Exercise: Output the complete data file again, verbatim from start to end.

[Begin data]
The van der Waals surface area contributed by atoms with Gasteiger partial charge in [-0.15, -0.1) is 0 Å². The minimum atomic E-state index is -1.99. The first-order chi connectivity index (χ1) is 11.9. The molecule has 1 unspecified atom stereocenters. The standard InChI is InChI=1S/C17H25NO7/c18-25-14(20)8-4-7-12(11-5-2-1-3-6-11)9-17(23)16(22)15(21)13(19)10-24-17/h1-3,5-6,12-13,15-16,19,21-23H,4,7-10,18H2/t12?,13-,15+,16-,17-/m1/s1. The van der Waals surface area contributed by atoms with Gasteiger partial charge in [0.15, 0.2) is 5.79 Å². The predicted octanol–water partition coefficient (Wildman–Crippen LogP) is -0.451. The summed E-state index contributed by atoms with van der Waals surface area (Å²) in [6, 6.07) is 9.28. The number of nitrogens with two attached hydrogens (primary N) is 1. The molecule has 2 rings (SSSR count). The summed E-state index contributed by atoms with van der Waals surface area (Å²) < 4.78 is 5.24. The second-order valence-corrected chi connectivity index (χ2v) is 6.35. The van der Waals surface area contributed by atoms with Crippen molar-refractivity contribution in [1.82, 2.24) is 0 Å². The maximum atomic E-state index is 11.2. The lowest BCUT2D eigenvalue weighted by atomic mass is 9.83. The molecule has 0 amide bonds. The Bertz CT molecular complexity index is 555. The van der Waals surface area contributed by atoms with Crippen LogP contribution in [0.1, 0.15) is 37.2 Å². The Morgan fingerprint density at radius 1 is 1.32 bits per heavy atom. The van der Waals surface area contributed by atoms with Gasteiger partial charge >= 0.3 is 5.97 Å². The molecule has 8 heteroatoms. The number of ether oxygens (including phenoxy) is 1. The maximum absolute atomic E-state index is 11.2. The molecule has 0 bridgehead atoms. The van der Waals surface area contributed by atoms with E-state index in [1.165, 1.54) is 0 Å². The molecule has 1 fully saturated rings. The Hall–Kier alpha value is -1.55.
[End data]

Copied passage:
The van der Waals surface area contributed by atoms with Gasteiger partial charge in [-0.15, -0.1) is 0 Å². The minimum atomic E-state index is -1.99. The first-order chi connectivity index (χ1) is 11.9. The molecule has 1 unspecified atom stereocenters. The standard InChI is InChI=1S/C17H25NO7/c18-25-14(20)8-4-7-12(11-5-2-1-3-6-11)9-17(23)16(22)15(21)13(19)10-24-17/h1-3,5-6,12-13,15-16,19,21-23H,4,7-10,18H2/t12?,13-,15+,16-,17-/m1/s1. The van der Waals surface area contributed by atoms with Gasteiger partial charge in [0.15, 0.2) is 5.79 Å². The predicted octanol–water partition coefficient (Wildman–Crippen LogP) is -0.451. The summed E-state index contributed by atoms with van der Waals surface area (Å²) in [6, 6.07) is 9.28. The number of nitrogens with two attached hydrogens (primary N) is 1. The molecule has 2 rings (SSSR count). The summed E-state index contributed by atoms with van der Waals surface area (Å²) < 4.78 is 5.24. The second-order valence-corrected chi connectivity index (χ2v) is 6.35. The van der Waals surface area contributed by atoms with Crippen molar-refractivity contribution in [1.82, 2.24) is 0 Å². The maximum atomic E-state index is 11.2. The lowest BCUT2D eigenvalue weighted by atomic mass is 9.83. The molecule has 0 amide bonds. The Bertz CT molecular complexity index is 555. The van der Waals surface area contributed by atoms with Crippen LogP contribution in [0.1, 0.15) is 37.2 Å². The Morgan fingerprint density at radius 1 is 1.32 bits per heavy atom. The van der Waals surface area contributed by atoms with Gasteiger partial charge >= 0.3 is 5.97 Å². The molecule has 8 heteroatoms. The number of ether oxygens (including phenoxy) is 1. The maximum absolute atomic E-state index is 11.2. The molecule has 0 bridgehead atoms. The van der Waals surface area contributed by atoms with E-state index in [1.165, 1.54) is 0 Å². The molecule has 1 fully saturated rings. The Hall–Kier alpha value is -1.55.